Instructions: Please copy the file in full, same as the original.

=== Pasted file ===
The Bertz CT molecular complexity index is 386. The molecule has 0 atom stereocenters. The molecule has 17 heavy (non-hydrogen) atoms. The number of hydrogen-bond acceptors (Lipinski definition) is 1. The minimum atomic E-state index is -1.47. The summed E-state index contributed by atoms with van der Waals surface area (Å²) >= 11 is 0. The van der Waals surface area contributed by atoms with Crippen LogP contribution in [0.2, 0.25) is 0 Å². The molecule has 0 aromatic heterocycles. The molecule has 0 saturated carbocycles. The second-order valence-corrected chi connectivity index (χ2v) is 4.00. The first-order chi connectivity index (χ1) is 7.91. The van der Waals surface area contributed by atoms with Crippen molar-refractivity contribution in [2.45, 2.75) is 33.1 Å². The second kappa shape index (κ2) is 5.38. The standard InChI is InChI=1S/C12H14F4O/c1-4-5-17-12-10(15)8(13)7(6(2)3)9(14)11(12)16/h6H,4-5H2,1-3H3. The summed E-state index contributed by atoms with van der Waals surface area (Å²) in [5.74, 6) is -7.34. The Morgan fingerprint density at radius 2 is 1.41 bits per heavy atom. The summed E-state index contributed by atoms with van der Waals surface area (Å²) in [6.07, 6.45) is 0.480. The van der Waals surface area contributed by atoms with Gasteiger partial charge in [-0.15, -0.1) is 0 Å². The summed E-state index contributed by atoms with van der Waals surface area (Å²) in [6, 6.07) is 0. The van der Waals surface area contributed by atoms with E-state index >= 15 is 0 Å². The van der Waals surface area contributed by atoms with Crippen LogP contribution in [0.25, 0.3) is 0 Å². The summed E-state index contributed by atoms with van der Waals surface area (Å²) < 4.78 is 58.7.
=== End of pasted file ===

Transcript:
The Bertz CT molecular complexity index is 386. The molecule has 0 atom stereocenters. The molecule has 17 heavy (non-hydrogen) atoms. The number of hydrogen-bond acceptors (Lipinski definition) is 1. The minimum atomic E-state index is -1.47. The summed E-state index contributed by atoms with van der Waals surface area (Å²) >= 11 is 0. The van der Waals surface area contributed by atoms with Crippen LogP contribution in [0.2, 0.25) is 0 Å². The molecule has 0 aromatic heterocycles. The molecule has 0 saturated carbocycles. The second-order valence-corrected chi connectivity index (χ2v) is 4.00. The first-order chi connectivity index (χ1) is 7.91. The van der Waals surface area contributed by atoms with Crippen molar-refractivity contribution in [2.45, 2.75) is 33.1 Å². The second kappa shape index (κ2) is 5.38. The standard InChI is InChI=1S/C12H14F4O/c1-4-5-17-12-10(15)8(13)7(6(2)3)9(14)11(12)16/h6H,4-5H2,1-3H3. The summed E-state index contributed by atoms with van der Waals surface area (Å²) in [5.74, 6) is -7.34. The Morgan fingerprint density at radius 2 is 1.41 bits per heavy atom. The summed E-state index contributed by atoms with van der Waals surface area (Å²) in [6.07, 6.45) is 0.480. The van der Waals surface area contributed by atoms with Gasteiger partial charge in [-0.15, -0.1) is 0 Å². The summed E-state index contributed by atoms with van der Waals surface area (Å²) in [6, 6.07) is 0. The van der Waals surface area contributed by atoms with E-state index >= 15 is 0 Å². The van der Waals surface area contributed by atoms with Crippen LogP contribution in [0.25, 0.3) is 0 Å². The summed E-state index contributed by atoms with van der Waals surface area (Å²) < 4.78 is 58.7.